Last Will and Testament

One of the most effective ways to direct the distribution of your assets upon your death is to make a Will.  Some Wills can be straightforward, while others can be very intricate, depending upon the wishes and goals of your estate plan.

The primary reason for executing a Will is to provide written instructions regarding how your assets are to be distributed among your beneficiaries.  A properly drafted Will accomplishes the following:

  • instructs how your assets are to be distributed, including specific gifts of tangible personal property, such as jewelry, clothing and furniture

  • designates an Executor who is responsible for taking inventory of your property; preserving your estate; paying creditors, administrative expenses and death taxes; and disposing of the remainder of your property among your beneficiaries

  • appoints Guardians for your minor children in the event of the death of both parents, and

  • establishes trusts to protect assets.

It is important to note that a Will only controls the disposition of probate assets, which are those assets owned in your own name that do not have a named beneficiary (e.g., bank accounts or real estate in your name alone).  On the other hand, non-probate assets pass outside of the Will and transfer automatically to another person or designated beneficiary upon your death.  Non-probate assets include:

  • assets held in a revocable living trust

  • assets held jointly with your surviving spouse, or with another person as joint tenants with a right of survivorship

  • proceeds of an insurance policy where beneficiaries are named other than your estate, and

  • balances of retirement plans, IRAs, Keogh accounts and tax deferred annuities, which may be payable to designated persons rather than your estate.

When designing your estate plan, it is important to consider your non-probate assets and to revisit your beneficiary designations on life insurance and retirement plans to ensure your assets pass to your intended beneficiaries.  All too often, individuals update a Will, but neglect to update beneficiary designations and inadvertently leave assets to former spouses, predeceased or unintended family members.  It is also not advisable to name minors as beneficiaries, as these assets will pass directly to them.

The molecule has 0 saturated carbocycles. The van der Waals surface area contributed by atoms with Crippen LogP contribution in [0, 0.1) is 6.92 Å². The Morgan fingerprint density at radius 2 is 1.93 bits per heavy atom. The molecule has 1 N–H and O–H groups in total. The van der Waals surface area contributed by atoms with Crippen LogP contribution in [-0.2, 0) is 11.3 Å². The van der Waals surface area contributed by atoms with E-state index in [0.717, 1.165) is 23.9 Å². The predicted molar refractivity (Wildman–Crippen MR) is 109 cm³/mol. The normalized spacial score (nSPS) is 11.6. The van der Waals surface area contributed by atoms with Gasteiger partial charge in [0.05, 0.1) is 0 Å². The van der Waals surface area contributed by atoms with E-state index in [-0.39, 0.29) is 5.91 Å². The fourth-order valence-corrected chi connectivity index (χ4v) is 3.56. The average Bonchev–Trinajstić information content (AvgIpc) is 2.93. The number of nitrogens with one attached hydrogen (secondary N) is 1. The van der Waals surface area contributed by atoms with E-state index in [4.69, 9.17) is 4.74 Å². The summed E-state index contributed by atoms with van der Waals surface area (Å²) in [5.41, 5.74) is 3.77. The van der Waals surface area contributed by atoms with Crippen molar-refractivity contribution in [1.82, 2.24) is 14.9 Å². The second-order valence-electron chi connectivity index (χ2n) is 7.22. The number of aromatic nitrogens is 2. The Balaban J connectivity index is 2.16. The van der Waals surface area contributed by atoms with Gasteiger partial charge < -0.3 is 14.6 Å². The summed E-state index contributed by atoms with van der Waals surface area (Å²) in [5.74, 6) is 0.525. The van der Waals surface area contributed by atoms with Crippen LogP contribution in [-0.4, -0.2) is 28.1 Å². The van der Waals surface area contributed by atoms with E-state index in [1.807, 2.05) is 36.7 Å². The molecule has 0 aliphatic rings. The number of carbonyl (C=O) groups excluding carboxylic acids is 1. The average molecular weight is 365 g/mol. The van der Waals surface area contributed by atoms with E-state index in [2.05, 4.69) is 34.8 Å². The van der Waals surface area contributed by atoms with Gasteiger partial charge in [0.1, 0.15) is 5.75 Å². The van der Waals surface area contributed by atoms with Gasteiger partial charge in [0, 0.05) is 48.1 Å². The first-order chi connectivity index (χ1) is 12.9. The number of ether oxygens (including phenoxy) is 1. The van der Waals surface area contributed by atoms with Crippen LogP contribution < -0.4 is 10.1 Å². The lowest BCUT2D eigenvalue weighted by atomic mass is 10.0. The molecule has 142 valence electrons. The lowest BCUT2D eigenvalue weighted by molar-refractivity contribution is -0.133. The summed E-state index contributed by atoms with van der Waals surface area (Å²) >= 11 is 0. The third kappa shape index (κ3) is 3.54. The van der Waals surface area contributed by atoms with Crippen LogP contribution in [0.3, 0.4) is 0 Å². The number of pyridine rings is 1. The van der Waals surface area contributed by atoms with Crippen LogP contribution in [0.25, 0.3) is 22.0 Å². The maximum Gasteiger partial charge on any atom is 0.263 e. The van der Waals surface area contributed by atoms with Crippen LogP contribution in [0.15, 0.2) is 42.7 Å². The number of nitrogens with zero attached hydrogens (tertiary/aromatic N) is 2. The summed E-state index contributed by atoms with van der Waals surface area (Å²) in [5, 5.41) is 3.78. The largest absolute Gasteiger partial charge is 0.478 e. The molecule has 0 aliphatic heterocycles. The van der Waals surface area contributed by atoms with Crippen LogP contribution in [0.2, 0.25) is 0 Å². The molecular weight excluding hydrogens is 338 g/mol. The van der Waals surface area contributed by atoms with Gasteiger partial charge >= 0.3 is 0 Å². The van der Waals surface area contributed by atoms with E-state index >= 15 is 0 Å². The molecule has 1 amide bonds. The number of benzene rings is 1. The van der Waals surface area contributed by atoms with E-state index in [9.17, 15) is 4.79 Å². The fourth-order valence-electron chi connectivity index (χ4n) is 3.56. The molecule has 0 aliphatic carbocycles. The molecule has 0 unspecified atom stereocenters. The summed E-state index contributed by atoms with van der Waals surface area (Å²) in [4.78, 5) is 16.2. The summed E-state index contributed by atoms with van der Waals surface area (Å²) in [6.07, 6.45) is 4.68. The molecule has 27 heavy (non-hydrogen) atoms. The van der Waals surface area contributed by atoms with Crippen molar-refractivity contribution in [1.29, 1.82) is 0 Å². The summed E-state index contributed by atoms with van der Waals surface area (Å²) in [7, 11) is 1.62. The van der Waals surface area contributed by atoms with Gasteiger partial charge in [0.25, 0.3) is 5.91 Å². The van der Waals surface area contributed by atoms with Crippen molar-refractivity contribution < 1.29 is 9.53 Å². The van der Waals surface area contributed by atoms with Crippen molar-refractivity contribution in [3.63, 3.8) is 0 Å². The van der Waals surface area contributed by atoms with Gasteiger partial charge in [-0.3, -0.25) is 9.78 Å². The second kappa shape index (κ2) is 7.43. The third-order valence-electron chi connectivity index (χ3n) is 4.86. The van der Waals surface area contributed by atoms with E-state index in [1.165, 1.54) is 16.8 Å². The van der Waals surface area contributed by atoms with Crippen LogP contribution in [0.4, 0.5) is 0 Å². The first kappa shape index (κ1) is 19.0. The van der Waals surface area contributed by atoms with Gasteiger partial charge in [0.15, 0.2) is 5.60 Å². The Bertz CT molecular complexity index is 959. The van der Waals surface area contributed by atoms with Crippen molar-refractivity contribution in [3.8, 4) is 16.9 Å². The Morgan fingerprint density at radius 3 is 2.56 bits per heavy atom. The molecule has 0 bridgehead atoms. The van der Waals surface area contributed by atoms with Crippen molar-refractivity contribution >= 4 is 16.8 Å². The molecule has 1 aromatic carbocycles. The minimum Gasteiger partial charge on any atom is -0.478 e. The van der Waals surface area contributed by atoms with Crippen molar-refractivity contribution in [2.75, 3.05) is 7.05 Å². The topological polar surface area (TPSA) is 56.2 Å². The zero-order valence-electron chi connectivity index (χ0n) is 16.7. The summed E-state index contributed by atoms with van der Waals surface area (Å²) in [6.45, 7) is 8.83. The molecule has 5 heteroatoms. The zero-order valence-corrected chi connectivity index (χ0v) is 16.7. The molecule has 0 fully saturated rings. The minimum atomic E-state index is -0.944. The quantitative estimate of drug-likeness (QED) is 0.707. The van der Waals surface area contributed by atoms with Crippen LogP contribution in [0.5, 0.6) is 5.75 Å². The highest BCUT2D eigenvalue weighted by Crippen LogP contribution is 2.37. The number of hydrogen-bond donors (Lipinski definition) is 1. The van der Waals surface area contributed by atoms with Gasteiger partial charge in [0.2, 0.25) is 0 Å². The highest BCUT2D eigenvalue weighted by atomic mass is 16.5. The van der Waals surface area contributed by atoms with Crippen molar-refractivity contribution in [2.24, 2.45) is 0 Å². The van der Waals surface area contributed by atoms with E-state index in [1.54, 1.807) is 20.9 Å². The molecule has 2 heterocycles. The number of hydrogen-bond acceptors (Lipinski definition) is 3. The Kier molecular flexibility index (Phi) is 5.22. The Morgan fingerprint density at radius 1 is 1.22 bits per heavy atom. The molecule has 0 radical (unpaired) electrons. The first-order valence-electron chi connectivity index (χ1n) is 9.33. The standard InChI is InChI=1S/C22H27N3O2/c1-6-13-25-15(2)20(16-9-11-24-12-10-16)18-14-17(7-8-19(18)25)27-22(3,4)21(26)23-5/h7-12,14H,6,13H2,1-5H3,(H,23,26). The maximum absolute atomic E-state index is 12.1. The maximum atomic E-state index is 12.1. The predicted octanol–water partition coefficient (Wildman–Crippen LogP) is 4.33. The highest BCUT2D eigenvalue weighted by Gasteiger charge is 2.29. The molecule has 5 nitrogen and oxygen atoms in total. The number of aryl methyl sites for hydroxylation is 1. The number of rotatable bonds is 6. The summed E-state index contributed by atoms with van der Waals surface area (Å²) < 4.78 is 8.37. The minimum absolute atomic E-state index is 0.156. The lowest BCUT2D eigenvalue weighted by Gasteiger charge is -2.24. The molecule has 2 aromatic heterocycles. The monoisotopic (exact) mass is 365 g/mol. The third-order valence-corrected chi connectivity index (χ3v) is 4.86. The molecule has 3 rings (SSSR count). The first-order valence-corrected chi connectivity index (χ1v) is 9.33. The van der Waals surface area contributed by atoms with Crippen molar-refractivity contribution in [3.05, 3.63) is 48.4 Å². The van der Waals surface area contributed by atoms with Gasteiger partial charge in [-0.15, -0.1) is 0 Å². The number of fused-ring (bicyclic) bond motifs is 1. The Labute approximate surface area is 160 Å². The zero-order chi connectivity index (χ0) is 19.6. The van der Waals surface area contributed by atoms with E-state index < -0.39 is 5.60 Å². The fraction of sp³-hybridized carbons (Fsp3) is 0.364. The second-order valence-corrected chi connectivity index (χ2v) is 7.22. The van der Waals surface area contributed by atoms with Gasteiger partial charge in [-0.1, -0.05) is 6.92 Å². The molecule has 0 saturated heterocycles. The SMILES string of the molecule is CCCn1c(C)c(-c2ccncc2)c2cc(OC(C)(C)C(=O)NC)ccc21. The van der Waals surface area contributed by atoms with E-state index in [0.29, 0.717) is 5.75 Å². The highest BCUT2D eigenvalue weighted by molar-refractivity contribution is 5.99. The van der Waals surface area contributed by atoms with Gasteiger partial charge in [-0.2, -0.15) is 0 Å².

For individuals with larger estates (e.g., near or over the federal estate tax exemption ($11.7 million in 2021)) or in states with state estate taxes, like New York, the plan should consider potential estate and income tax issues, including:

  • Portability.  “Portability” allows a predeceasing spouse’s estate to elect to transfer any unused federal estate tax exemption to the surviving spouse, eliminating the need for spouses to re-title property and create “credit shelter” trusts (“CSTs”) at the first death solely to ensure full use of each spouse's federal estate tax exemption.  Portability, however, has several limitations and should not be viewed as a wholesale replacement to estate and transfer tax planning for married couples.

    • Portability does not apply to the federal generation-skipping transfer (“GST”) tax exemption, which is lost if not used.

    • Federal portability does not apply to state exemptions, so individuals with state estate tax exposure (such as New York residents) may need to fund a CST to use state estate tax exclusions.

    • Appreciation in CST assets will not be subject to estate tax at the surviving spouse’s death, unlike assets held in a marital trust or by a surviving spouse.

      • Note that the surviving spouse has full control over assets left to him or her outright, as opposed to assets left in trust.  This is an important concern in blended families or if the surviving spouse remarries.